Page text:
Oiil prices have plummeted since the Great Recession. The price of a barrel of oil peaked at nearly $150 in the summer of 2008. Today, the price has skidded below $50. It's an understatement to say that this is a major development. It has had enormous financial consequences, helping to juice an otherwise sputtering global economy. It has had environmental consequences, of course. And it has had geopolitical consequences, since many countries depend on oil for a big chunk of their revenue, particularly authoritarian countries that use oil money to keep the people happy despite the authoritarianism.
It's the last point that really counts. The countries that most benefit from high oil prices are not happy about the new normal. Indeed, the slide in oil prices has plunged Saudi Arabia, Russia, and Venezuela into economic crises that could have major political consequences.
The follow-on effects are manifold: It's a good bet that part of the motivation for Vladimir Putin's troublemaking around the world is to shore up his popularity at home, which has taken a beating because of the economic crisis (not to mention Russia's rampant corruption). Meanwhile, Saudi Arabia is opening up and reforming its financial system and its economic governance, since it can no longer afford to keep everyone in the country on the dole.
Venezuela is in a state of utter collapse because the Chavez regime had replaced a functioning economy with a house of cards of handouts, with largesse both for the poor and for regime insiders — all funded by oil money. The point is, a lot of countries want to prop up global oil prices. And they used to have a way to do that: OPEC.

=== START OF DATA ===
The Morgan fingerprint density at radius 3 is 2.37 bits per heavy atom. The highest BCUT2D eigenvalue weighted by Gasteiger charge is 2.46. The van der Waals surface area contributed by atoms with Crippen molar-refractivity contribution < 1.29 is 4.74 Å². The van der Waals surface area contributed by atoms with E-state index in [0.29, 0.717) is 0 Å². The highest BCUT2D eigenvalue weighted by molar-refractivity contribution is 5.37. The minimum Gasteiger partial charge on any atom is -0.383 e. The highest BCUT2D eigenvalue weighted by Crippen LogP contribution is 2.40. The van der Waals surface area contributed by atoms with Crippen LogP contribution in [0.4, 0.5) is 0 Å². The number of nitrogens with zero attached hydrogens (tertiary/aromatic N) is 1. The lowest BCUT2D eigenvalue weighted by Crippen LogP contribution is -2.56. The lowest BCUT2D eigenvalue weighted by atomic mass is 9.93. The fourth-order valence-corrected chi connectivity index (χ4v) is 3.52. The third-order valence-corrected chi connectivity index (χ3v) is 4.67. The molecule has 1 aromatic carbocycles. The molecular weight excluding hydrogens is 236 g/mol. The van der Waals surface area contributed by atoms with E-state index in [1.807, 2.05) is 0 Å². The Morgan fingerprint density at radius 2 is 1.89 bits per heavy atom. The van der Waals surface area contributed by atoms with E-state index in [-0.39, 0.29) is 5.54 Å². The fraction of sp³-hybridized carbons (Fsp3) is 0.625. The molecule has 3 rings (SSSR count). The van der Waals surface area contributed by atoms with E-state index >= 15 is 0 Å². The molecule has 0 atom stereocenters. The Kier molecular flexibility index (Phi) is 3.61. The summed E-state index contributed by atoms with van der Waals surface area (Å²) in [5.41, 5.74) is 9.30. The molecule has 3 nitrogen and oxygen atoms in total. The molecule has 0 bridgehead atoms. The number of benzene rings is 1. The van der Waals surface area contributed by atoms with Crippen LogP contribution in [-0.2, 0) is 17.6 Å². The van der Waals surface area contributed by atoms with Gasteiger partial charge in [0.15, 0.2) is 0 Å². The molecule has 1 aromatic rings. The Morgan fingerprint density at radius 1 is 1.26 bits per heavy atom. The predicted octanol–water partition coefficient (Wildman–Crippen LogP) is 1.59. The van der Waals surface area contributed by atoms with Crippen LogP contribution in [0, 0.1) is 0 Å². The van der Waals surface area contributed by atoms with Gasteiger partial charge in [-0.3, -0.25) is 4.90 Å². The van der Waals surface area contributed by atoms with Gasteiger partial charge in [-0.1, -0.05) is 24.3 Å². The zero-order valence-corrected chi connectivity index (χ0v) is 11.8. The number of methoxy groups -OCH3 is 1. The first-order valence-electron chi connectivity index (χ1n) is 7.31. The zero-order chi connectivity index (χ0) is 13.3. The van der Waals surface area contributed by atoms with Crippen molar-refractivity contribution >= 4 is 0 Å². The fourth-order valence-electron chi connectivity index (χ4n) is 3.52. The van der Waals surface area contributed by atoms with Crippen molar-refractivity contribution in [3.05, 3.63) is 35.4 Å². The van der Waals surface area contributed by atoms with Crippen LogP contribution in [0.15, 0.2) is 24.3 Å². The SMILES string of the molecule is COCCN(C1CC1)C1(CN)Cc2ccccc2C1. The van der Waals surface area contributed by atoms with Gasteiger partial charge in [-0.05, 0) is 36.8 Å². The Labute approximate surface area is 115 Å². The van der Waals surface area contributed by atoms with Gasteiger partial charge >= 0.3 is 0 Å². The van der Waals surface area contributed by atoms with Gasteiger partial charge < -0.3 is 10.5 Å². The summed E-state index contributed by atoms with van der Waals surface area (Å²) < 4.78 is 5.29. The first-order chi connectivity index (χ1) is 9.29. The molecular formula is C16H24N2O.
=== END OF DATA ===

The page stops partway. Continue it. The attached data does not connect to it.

Stock Market Crash?
The correction has begun with the uneasiness of the two political scandals surrounding Trump – Russian meeting and now a Comey memo saying Trump asked him to kill the investigation into Flyn. The first is not really an issue legally, but the second could fuel the quest to impeach Trump which is really led by McCain and Graham behind the curtain in league with Schumer. McCain is already calling this a Watergate demonstrating he is out to get rid of Trump and protect the establishment.
The impeachment of Trump is being talked about behind the curtain as a positive move for then Pence would take up the Presidency and then the tax reforms would become possible. That is an interesting twist on things.
We are showing choppiness for three months and big volatility its in August. The likelihood of getting any tax reform now before the August Congress holiday is fading very fast. This is taking the icing off of the Trump rally. Forget the infrastructure expenditures for that is matching funds and states will just raise taxes for that one which is detrimental not bullish other than from the companies who will overcharge government fix stuff.
The Daily Bearish Reversals in the Cash S&P500 lie at 237900 and 234450. A Weekly closing below 233500 will tend to warn a serious correction becomes possible. The fact that the Dow has been unable to make new highs and the Global Market Watched on the monthly level labeled April when it closed for the month as IMPORTANT HIGH. Our Capital Flow Models models are showing that there has been some European selling of equities, which is the reason the Dow has not followed the S&P500 or the NASDAQ. There has been a flight to quality moving into the US Treasuries, but also the hot money has been selling the dollar after the French election. Here we still see a Weekly closing below 20000 will confirm a more serious correction. The Daily number remains at 20204.